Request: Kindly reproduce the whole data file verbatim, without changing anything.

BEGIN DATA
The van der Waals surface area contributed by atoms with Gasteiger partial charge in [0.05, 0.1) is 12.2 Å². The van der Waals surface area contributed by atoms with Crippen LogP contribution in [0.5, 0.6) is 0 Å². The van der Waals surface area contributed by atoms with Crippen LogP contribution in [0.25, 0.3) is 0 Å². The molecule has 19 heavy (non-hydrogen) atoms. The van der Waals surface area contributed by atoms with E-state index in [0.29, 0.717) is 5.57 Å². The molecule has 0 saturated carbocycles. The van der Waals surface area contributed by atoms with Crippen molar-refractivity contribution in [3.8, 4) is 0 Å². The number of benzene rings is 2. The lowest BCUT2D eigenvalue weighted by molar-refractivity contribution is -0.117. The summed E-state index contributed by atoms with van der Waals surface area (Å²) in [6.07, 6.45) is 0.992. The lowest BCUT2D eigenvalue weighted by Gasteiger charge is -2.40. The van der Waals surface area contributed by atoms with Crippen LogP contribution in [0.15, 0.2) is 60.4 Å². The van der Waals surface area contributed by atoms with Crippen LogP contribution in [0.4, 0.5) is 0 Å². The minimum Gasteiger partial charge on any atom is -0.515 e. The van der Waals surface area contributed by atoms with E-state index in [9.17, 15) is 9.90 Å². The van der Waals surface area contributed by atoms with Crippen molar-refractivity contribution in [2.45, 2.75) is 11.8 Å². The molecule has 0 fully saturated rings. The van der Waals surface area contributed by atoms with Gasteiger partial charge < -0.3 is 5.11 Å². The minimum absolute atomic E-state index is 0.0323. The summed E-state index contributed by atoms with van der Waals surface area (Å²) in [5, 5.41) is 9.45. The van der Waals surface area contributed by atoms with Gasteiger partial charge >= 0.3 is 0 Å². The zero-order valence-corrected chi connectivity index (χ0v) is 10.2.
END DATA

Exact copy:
The van der Waals surface area contributed by atoms with Gasteiger partial charge in [0.05, 0.1) is 12.2 Å². The van der Waals surface area contributed by atoms with Crippen LogP contribution in [0.5, 0.6) is 0 Å². The van der Waals surface area contributed by atoms with Crippen LogP contribution in [0.25, 0.3) is 0 Å². The molecule has 19 heavy (non-hydrogen) atoms. The van der Waals surface area contributed by atoms with E-state index in [0.29, 0.717) is 5.57 Å². The molecule has 0 saturated carbocycles. The van der Waals surface area contributed by atoms with Crippen molar-refractivity contribution in [3.8, 4) is 0 Å². The number of benzene rings is 2. The lowest BCUT2D eigenvalue weighted by molar-refractivity contribution is -0.117. The summed E-state index contributed by atoms with van der Waals surface area (Å²) in [6.07, 6.45) is 0.992. The lowest BCUT2D eigenvalue weighted by Gasteiger charge is -2.40. The van der Waals surface area contributed by atoms with Crippen LogP contribution in [0.15, 0.2) is 60.4 Å². The van der Waals surface area contributed by atoms with Crippen LogP contribution in [0.4, 0.5) is 0 Å². The minimum Gasteiger partial charge on any atom is -0.515 e. The van der Waals surface area contributed by atoms with E-state index in [9.17, 15) is 9.90 Å². The van der Waals surface area contributed by atoms with Crippen molar-refractivity contribution in [2.45, 2.75) is 11.8 Å². The molecule has 0 fully saturated rings. The van der Waals surface area contributed by atoms with Gasteiger partial charge < -0.3 is 5.11 Å². The minimum absolute atomic E-state index is 0.0323. The summed E-state index contributed by atoms with van der Waals surface area (Å²) in [5, 5.41) is 9.45. The van der Waals surface area contributed by atoms with Gasteiger partial charge >= 0.3 is 0 Å². The zero-order valence-corrected chi connectivity index (χ0v) is 10.2.